summary judgment must be denied as to any supported claim.
Id. (“The district court's role is limited
to assessing whether there exists evidence such that a
reasonable jury could return a verdict for the nonmoving
party.” (internal quotation marks omitted)).
Unsupported claims are properly dismissed. Celotex Corp.
v. Catrett, 477 U.S. 317, 323-24 (1986).
presented with a summary judgment motion, a court ordinarily
considers only the facts included in the parties'
statements of material facts, which statements must be
supported by citations to evidence of record. Federal Rule of
Civil Procedure 56(c) and District of Maine Local Rule 56(b)
- (d) require the specific citation to record evidence. In
addition, Local Rule 56 establishes the manner by which
parties must present their factual statements and the
evidence on which the statements depend. A party's pro se
status does not relieve the party of the obligation to comply
with the court's procedural rules.Ruiz Rivera v.
Riley, 209 F.3d 24, 27 - 28 & n. 2 (1st Cir. 2000);
Marcello v. Maine, 489 F.Supp.2d 70, 77 (D. Me.
rule, a party seeking summary judgment must file, in addition
to its summary judgment motion, a supporting statement of
material facts setting forth each fact in a separately
numbered paragraph, with each factual statement followed by a
citation to evidence of record that supports the factual
statement. D. Me. Loc. R. 56(b). A party opposing a motion
for summary judgment must file an opposing statement in which
it admits, denies, or qualifies the moving party's
statements by reference to each numbered paragraph, with
citations to supporting evidence, and in which it may set
forth additional facts, in separately numbered paragraphs,
with citation to supporting evidence. D. Me. Loc. R. 56(c).
If an additional statement is introduced by the non-moving
party, the moving party must file a reply statement in which
it admits, denies, or qualifies the non-moving party's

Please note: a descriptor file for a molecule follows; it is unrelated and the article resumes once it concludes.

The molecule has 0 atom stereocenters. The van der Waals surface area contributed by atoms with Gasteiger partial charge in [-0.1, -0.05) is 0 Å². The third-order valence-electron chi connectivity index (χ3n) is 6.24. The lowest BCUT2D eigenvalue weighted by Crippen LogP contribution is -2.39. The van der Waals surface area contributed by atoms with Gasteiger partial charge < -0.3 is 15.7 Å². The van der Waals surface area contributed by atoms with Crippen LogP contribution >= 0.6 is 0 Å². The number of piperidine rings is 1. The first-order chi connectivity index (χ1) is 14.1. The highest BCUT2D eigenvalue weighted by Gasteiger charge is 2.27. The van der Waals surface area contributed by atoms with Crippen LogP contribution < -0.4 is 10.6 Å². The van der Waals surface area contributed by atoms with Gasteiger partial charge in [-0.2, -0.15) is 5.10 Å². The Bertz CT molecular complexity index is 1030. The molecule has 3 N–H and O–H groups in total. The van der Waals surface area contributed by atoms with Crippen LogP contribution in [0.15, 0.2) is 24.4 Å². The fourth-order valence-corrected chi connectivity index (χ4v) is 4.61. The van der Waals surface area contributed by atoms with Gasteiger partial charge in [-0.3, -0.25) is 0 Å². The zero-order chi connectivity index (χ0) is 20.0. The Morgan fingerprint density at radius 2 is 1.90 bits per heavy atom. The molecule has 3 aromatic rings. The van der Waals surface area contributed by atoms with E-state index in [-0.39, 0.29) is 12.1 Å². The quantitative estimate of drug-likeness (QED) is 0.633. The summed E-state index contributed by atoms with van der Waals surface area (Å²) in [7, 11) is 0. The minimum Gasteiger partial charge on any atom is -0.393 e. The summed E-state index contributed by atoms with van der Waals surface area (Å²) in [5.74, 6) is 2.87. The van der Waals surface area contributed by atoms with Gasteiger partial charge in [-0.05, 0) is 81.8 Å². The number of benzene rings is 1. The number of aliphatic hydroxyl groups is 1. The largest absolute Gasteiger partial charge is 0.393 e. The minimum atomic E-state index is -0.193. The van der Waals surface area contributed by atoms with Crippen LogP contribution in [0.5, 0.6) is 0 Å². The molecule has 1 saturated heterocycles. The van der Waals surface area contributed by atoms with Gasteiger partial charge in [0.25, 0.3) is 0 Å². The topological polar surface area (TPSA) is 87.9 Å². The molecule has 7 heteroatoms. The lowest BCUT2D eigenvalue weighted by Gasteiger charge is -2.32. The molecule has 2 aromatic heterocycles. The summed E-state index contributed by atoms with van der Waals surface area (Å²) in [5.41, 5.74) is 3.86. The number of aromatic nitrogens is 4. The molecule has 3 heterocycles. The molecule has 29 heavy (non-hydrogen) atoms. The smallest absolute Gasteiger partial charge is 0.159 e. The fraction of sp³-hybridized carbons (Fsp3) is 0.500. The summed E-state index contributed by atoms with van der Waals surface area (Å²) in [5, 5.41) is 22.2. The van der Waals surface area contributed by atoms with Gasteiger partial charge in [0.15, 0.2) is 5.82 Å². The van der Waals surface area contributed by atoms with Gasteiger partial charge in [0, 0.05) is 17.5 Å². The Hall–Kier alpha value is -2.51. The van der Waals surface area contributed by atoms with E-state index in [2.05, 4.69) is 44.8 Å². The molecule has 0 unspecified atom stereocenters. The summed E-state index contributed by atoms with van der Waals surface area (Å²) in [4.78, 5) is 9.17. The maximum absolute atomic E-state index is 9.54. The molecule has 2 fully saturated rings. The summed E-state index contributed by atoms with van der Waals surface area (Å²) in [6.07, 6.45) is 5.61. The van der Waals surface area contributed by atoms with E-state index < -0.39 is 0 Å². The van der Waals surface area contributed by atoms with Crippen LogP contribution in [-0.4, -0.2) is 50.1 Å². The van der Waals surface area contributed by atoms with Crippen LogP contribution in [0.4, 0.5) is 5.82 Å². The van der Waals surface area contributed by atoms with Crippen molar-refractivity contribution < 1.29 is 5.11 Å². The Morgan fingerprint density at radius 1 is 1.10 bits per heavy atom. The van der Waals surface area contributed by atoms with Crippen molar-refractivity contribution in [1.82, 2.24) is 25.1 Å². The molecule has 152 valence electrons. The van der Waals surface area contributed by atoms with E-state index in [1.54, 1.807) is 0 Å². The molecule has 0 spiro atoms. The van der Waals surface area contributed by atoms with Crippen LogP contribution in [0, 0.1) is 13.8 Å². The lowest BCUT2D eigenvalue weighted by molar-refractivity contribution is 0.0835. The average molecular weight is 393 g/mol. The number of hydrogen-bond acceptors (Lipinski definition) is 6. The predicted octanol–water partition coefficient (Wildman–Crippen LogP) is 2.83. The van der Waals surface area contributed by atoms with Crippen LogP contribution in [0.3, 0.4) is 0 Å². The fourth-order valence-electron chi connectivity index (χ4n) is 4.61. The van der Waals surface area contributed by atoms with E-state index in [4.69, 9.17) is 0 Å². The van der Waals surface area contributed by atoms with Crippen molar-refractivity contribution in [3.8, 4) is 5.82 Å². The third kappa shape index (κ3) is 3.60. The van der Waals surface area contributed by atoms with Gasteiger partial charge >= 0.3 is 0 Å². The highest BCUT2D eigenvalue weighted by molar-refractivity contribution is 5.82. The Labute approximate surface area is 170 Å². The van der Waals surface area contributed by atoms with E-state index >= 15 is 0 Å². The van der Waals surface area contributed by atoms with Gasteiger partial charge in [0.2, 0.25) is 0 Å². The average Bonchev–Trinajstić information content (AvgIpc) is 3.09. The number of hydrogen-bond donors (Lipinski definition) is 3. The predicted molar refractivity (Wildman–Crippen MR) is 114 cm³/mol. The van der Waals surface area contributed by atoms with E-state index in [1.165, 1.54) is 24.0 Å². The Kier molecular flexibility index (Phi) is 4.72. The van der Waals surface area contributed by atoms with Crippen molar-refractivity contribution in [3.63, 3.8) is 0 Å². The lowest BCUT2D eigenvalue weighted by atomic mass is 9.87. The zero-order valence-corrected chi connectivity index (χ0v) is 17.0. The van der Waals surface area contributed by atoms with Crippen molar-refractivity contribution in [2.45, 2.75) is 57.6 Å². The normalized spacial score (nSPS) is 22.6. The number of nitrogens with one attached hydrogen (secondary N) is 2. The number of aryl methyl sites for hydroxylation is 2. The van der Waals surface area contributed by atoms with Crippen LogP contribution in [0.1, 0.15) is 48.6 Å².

additional statements by reference to each numbered
paragraph, with citations to supporting evidence. D. Me. Loc.
contained in a supporting or opposing statement of material
facts, if supported by record citations as required by this
rule, shall be deemed admitted unless properly
controverted.” D. Me. Loc. R. 56(f). Additionally,
“[t]he court may disregard any statement of fact not
supported by a specific citation to record material properly
considered on summary judgment.” Id. Finally,
“[t]he court shall have no independent duty to search
or consider any part of the record not specifically
referenced in the parties' separate statement of
the factual assertions contained in the verified pleadings
and affidavits filed by a pro se litigant generally will be
considered in the review of a summary judgment motion. That
is, where a pro se litigant has failed to comply strictly
with the summary judgment rules, this Court has considered
the sworn assertions of record. See Clarke v. Blais,
473 F.Supp.2d 124, 128 - 30 (D. Me. 2007) (“The First
Circuit has not addressed this notice debate directly, but
has said, in the summary judgment context, that unrepresented
plaintiffs' opposing affidavits and opposition papers are
to be read ‘liberally.'” (citing Posadas
de Puerto Rico, Inc. v. Radin, 856 F.2d 399,
401 (1st Cir. 1988), and Mas Marques v. Digital Equip.
Corp., 637 F.2d 24, 27 (1st Cir. 1980)); Demmons v.
Tritch, 484 F.Supp.2d 177, 182 - 83 (D. Me. 2007).